Navajo Coal Plant Closure Could Cause 1,000 Job Losses
NAVAJO MOUNTAIN, Utah (AP) – Officials in remote areas of Utah and Arizona say the recent decision to shut down a coal-fired power plant in northern Arizona is expected to cause about 1,000 job losses in an area already struggling with high unemployment.
Owners of the Navajo Generating Station in Page, Arizona, voted earlier this year to close the plant and the coal mine that supports it by 2019.
The plant employs 500 people, mostly Navajo, and is considered important to the local economy. A Peabody Energy coal mine that supplies the plant employs 430 people.
Jerry Williams, a plant worker and Lechee Chapter president of the Navajo Nation, said the economic hit will extend to relatives because residents on the reservation often take up jobs far away to help out family back home.
It's cheaper for utility companies to buy power from natural gas-powered plants instead of coal and it no longer makes financial sense to keep the coal plant running, according to the Salt River Project, one of the plant's owners.
The closing of the plant and the coal mine that supplies it, could hit small communities in the area, including the Navajo and Hopi tribes, whose members depend on the facilities for jobs, government revenues and coal for heating homes.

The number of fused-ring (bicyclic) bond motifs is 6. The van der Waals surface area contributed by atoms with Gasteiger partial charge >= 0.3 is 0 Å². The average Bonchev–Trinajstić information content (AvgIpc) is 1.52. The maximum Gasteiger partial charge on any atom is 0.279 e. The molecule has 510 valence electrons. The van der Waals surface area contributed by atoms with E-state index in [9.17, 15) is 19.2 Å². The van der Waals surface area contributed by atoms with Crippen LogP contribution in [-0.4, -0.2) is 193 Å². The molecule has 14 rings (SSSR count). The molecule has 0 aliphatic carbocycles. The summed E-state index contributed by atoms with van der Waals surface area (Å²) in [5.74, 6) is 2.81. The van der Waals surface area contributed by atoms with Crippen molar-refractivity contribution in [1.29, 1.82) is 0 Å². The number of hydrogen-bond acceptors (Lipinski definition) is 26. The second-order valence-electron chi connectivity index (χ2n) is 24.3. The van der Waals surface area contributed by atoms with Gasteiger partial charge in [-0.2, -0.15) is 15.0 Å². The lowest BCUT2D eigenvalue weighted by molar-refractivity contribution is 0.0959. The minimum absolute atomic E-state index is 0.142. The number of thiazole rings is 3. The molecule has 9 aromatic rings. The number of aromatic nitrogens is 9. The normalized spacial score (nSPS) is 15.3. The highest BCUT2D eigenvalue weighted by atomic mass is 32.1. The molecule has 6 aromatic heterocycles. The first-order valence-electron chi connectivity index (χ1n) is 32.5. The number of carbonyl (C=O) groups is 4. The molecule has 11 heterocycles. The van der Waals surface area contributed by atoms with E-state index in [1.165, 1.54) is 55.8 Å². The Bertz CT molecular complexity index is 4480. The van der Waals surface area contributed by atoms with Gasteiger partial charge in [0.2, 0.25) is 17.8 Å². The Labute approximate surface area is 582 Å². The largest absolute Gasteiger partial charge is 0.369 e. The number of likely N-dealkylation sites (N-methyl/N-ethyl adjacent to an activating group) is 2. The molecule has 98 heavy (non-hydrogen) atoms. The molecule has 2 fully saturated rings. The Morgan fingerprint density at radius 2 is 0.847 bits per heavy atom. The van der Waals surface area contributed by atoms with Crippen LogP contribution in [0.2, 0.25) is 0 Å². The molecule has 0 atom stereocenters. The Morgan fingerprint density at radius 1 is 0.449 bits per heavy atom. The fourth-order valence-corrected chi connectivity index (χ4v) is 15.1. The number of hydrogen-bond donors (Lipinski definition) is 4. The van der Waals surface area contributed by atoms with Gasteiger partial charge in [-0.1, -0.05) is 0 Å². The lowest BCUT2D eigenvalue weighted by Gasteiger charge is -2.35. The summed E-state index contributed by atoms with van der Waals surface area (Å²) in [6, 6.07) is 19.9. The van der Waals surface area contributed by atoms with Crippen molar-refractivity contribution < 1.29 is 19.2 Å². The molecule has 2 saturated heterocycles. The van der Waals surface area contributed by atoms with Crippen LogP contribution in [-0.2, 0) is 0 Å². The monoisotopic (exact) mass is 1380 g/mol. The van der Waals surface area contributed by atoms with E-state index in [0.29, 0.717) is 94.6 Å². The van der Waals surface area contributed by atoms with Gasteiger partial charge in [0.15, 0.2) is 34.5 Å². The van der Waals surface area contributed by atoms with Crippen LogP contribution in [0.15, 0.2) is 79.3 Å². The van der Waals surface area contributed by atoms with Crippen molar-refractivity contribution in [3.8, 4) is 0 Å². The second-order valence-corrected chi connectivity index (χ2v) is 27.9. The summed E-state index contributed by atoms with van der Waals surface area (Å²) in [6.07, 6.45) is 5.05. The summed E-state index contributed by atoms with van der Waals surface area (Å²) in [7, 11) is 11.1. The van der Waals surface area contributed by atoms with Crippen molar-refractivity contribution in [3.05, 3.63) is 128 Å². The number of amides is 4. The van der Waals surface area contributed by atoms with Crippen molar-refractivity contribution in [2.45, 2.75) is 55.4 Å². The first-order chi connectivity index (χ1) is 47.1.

"We support our parents, our grandparents and other relatives," Williams told KSL-TV. "They are going to feel it."
Bill Diak, the mayor of Page, Arizona, said the closure of the facilities will be devastating for his town, though tourism to nearby Lake Powell will help soften some of the impact.
For communities on the nearby Navajo Nation, where unemployment is near 50 percent, the impact could be worse and tourism tends to offer seasonal, minimal wage work for some communities.
Brian Kellar, an official with the Page-Lake Powell Chamber of Commerce, said that tourism can help a community's economy, "But I think you're still going to have to diversify outside of just tourism."
For some communities, like the small Utah community of Navajo Mountain, it's an unlikely solution. The remote town of 300 sits on the Arizona border about eight hours by car from Salt Lake City.
Longtime resident Kee Natoni, a former worker at the coal mine, said he's worried about future generations as the plant and mine close.
Resident Ellouise Yazzie it's unlikely that tourists will make their way to the community.
Instead, she and other traditionalists say they're planning fall back on planting crops, livestock and crafts to survive.
"We always knew that they were going to shut down the jobs," Yazzie said.
Information from: KSL-TV, http://www.ksl.com/